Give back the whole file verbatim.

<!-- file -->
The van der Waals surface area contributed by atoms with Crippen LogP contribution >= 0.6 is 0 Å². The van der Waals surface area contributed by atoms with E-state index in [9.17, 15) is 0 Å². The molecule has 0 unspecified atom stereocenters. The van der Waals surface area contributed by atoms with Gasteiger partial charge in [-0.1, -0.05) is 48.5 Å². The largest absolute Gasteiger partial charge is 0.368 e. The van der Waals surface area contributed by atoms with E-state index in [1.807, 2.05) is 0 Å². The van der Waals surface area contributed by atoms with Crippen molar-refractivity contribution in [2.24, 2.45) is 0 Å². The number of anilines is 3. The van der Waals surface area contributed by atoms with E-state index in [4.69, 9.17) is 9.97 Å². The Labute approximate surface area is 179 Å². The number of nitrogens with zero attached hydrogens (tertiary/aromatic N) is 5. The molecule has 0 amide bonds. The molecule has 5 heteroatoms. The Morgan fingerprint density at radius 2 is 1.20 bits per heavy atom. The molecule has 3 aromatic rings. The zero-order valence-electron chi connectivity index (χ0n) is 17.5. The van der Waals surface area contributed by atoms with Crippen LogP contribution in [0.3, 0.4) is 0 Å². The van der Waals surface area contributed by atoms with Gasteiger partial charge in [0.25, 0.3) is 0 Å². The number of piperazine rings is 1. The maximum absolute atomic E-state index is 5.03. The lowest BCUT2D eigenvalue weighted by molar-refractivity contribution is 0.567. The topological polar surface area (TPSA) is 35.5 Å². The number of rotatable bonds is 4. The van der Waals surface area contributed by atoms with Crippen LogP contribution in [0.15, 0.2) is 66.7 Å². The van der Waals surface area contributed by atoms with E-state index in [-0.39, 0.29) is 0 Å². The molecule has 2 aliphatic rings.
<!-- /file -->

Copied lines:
The van der Waals surface area contributed by atoms with Crippen LogP contribution >= 0.6 is 0 Å². The van der Waals surface area contributed by atoms with E-state index in [9.17, 15) is 0 Å². The molecule has 0 unspecified atom stereocenters. The van der Waals surface area contributed by atoms with Gasteiger partial charge in [-0.1, -0.05) is 48.5 Å². The largest absolute Gasteiger partial charge is 0.368 e. The van der Waals surface area contributed by atoms with E-state index in [1.807, 2.05) is 0 Å². The van der Waals surface area contributed by atoms with Crippen molar-refractivity contribution in [2.24, 2.45) is 0 Å². The number of anilines is 3. The van der Waals surface area contributed by atoms with E-state index in [4.69, 9.17) is 9.97 Å². The Labute approximate surface area is 179 Å². The number of nitrogens with zero attached hydrogens (tertiary/aromatic N) is 5. The molecule has 0 amide bonds. The molecule has 5 heteroatoms. The Morgan fingerprint density at radius 2 is 1.20 bits per heavy atom. The molecule has 3 aromatic rings. The zero-order valence-electron chi connectivity index (χ0n) is 17.5. The van der Waals surface area contributed by atoms with Crippen LogP contribution in [0.3, 0.4) is 0 Å². The van der Waals surface area contributed by atoms with Gasteiger partial charge in [0.25, 0.3) is 0 Å². The number of piperazine rings is 1. The maximum absolute atomic E-state index is 5.03. The lowest BCUT2D eigenvalue weighted by molar-refractivity contribution is 0.567. The topological polar surface area (TPSA) is 35.5 Å². The number of rotatable bonds is 4. The van der Waals surface area contributed by atoms with Crippen LogP contribution in [0.15, 0.2) is 66.7 Å². The van der Waals surface area contributed by atoms with E-state index in [-0.39, 0.29) is 0 Å². The molecule has 2 aliphatic rings.